When landscapers use the word ‘habitat’ it’s almost always preceded by
the word ‘wildlife’. Nothing wrong with that, to be sure. But what
about you? What about a human habitat?
Landscape designers can create environments that make birds and other
wildlife feel right at home. They feel safe and relaxed and they are
likely to spend more time there.
If you are like many homeowners, your backyard doesn’t seem to be
beckoning you outside, inviting you to kick back, relax and become one
Sound familiar? If so, stay tuned because I have a few suggestions
that will help you create a delightful human habitat that can adapt to
any budget and any skill level.
When Cheryl and I create a new garden, we focus on elements that allow
us to be enveloped by nature, to enjoy the peace and tranquility that
nature provides. (If you’d like to see some photos, see the note
below.) A human habitat garden should resonate with the five senses:
sight, sound, smell, touch and taste.
1. The sight of foliage in different shapes and sizes and shades of
green and other colors; the sight of flowers as the progress from tiny
green buds to full blooms, then to the gold and copper of fall.
2. The undulating sound of leaves rustling together as the breeze
wafts through the tree canopy above.
3. The smell of roses and other fragrant perennials and the burst
of aroma released when fresh herbs are rubbed between your fingers.
4. The touch of different textures from the rough bark of a tree to
the velvety-smooth feel of a petal.
5. And yes, taste too, from the herbs that go from your garden to
your kitchen pots.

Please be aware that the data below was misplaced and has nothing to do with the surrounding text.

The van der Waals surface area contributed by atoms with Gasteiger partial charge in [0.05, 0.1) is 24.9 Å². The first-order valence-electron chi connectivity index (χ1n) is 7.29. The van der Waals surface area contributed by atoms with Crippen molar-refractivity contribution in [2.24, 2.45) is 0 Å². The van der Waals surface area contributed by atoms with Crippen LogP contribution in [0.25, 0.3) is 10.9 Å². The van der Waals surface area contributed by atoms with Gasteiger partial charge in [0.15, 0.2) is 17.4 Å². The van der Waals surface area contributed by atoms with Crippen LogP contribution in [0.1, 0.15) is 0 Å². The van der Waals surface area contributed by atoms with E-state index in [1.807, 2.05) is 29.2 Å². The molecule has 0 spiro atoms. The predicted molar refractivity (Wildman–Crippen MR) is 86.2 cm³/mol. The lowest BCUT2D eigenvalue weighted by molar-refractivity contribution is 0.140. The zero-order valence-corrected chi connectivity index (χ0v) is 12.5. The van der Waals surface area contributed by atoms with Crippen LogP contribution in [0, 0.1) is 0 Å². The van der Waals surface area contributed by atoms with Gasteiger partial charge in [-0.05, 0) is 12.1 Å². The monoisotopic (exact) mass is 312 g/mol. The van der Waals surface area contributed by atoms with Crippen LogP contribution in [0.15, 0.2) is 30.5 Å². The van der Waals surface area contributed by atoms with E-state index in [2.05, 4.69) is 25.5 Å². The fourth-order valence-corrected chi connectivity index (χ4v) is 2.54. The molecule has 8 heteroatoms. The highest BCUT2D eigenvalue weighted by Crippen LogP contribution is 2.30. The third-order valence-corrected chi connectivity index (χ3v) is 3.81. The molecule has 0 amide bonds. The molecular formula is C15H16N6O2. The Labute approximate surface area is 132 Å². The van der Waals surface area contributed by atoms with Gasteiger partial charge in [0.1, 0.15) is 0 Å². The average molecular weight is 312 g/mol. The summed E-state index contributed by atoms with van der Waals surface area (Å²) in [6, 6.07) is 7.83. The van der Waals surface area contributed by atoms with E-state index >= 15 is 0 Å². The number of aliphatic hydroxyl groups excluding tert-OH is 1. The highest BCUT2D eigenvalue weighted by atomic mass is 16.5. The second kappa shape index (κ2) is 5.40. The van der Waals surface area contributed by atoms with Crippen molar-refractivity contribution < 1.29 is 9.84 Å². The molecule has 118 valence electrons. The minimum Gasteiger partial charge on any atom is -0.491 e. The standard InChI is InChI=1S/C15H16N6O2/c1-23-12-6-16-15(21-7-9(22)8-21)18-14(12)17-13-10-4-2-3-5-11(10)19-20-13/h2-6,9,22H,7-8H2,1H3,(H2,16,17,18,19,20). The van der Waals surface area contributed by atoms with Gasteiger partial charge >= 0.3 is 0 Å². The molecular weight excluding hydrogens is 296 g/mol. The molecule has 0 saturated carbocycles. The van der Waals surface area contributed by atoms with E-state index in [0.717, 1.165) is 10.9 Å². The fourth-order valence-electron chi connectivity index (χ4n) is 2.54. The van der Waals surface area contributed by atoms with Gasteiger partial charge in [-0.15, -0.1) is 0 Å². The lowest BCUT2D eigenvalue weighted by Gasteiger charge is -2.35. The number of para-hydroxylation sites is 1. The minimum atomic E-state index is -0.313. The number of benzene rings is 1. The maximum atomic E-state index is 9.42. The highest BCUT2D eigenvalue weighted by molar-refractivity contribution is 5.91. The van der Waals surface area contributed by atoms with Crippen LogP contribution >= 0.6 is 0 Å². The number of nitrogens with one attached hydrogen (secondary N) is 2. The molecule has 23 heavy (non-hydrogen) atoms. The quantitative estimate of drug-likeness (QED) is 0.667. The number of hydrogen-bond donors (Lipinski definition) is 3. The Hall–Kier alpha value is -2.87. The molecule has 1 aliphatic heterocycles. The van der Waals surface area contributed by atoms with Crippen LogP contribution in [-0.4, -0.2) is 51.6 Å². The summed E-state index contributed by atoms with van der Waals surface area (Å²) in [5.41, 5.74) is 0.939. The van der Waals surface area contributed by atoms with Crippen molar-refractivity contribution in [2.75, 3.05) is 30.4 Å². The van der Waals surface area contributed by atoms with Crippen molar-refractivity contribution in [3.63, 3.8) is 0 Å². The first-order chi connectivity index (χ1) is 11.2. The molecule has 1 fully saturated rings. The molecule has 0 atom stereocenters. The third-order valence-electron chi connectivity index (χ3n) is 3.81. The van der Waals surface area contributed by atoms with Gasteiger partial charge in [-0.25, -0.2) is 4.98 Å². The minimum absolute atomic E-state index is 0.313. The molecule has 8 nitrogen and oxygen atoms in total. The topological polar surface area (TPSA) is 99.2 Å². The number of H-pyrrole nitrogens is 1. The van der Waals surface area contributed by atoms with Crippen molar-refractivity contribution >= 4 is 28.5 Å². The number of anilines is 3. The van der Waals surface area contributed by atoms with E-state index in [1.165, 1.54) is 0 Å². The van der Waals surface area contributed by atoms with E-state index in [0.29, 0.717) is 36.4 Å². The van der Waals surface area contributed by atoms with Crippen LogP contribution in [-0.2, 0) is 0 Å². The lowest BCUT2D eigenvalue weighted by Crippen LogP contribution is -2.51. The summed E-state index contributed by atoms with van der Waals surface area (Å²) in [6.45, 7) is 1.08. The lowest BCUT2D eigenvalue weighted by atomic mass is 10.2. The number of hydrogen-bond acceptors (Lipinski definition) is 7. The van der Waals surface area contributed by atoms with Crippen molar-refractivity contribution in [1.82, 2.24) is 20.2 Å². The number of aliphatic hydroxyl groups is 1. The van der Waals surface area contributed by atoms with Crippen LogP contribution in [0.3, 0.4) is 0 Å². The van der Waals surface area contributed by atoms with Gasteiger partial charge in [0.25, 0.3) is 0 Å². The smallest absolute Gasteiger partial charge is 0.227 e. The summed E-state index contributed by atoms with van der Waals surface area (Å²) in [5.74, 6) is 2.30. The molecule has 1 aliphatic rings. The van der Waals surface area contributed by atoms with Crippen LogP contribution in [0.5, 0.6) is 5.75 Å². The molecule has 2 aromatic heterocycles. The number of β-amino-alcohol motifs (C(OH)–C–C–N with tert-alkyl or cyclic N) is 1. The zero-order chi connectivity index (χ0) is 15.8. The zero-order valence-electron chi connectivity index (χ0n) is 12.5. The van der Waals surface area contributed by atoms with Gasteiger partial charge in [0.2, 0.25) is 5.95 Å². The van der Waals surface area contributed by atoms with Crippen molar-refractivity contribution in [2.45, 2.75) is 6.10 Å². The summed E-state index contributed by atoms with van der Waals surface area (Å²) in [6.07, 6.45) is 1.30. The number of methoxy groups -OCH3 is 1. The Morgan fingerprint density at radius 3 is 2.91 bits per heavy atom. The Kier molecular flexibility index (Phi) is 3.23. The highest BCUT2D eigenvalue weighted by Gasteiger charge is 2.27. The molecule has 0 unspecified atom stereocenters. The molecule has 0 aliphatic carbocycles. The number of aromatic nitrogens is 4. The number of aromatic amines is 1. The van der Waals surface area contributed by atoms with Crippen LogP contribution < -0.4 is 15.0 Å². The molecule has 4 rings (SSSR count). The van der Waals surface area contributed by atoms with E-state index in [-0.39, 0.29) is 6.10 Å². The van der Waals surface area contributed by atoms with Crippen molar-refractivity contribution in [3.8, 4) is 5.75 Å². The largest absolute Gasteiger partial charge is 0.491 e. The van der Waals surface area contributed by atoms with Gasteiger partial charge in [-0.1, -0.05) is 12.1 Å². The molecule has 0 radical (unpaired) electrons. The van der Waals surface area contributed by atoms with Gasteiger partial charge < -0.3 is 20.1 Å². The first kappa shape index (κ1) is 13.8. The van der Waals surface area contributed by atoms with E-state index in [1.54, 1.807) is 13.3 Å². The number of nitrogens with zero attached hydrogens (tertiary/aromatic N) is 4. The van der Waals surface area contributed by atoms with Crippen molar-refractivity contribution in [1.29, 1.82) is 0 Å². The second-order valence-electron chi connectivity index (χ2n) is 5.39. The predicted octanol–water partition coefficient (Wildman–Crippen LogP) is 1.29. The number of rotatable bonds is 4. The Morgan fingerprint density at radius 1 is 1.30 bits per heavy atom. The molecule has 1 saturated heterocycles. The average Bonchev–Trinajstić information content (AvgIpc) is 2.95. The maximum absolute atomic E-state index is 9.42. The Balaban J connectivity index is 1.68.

For us, nothing beats taking a cup of coffee out to our garden first
thing in the morning and letting the sights, sounds and smells of
nature give us both peace and energy. Twenty minutes like that and
we’re ready to deal with whatever life can dish out for the rest of
the day! Nature, yes; but nature to which we’ve lent a helping hand.
If you’re feeling that you could do with some of that right now,
here’s how you can start.
Don’t plan anything too grand. It can become overwhelming and you are
likely to give up in frustration. Remember, this is your own personal
human habitat. It doesn’t have to be big or take up your entire yard.
Start with a small area. You can expand later if you wish.
Think ‘scale’. You’re not Gulliver. You don’t want to be dwarfed by
trees that will, in the course of time, soar into the sky on trunks
wider than an oil drum. Nor do you want everything in your habitat to
be so miniscule and close to the ground that it is little more than a
lawn. Think different plant sizes that complement each other (and you)
Evergreens. Plan on including some evergreens so you have some
greenery in your habitat year round. There will be warmish days in
early spring and late fall that will tempt you outside and the
evergreens will be there to welcome you.
Yarrows. They’re easy to grow and are some of the most popular plants
as a result. Look for Achillea Moonshine with its canary-yellow
flowers and silver-green foliage that goes with just about everything.
Add in some Achillea Paprika or Achillea Terra Cotta for an eye-
pleasing mix of colors.
Ornamental shrubs. Yes, they’re ornaments but living ornaments. Think
about Carolina Allspice with their aromatic leaves and fruits that
have almost a strawberry fragrance. Check out Fragrant Honeysuckle
with its heady perfume and delicate pink and white flowers. Don’t
forget Spirea Gold Mound with its clusters of tiny, light-pink flowers
on reddish-hued foliage.
Hardscape. A wooden bench where you can sit and enjoy your habitat. A
pergola or even a gazebo can be found ready-made or in kit form if
you’re not skilled in carpentry. Find paving options at hardware
stores and garden centers.
Yes, there’s much more and we’ll pick it up in the next Plant Man
column, with a focus on herbs and grasses to make your yard a true
If you’d like to see some examples of gardens that Cheryl and I have
created over the years, send an e-mail request to
email@example.com and we’ll e-mail you some pics.
More human habitat tips next time!
The Plant Man is here to help. Send your questions about trees, shrubs
and landscaping to firstname.lastname@example.org and for resources and
additional information, or to subscribe to Steve’s free e-mailed
newsletter, visit www.landsteward.org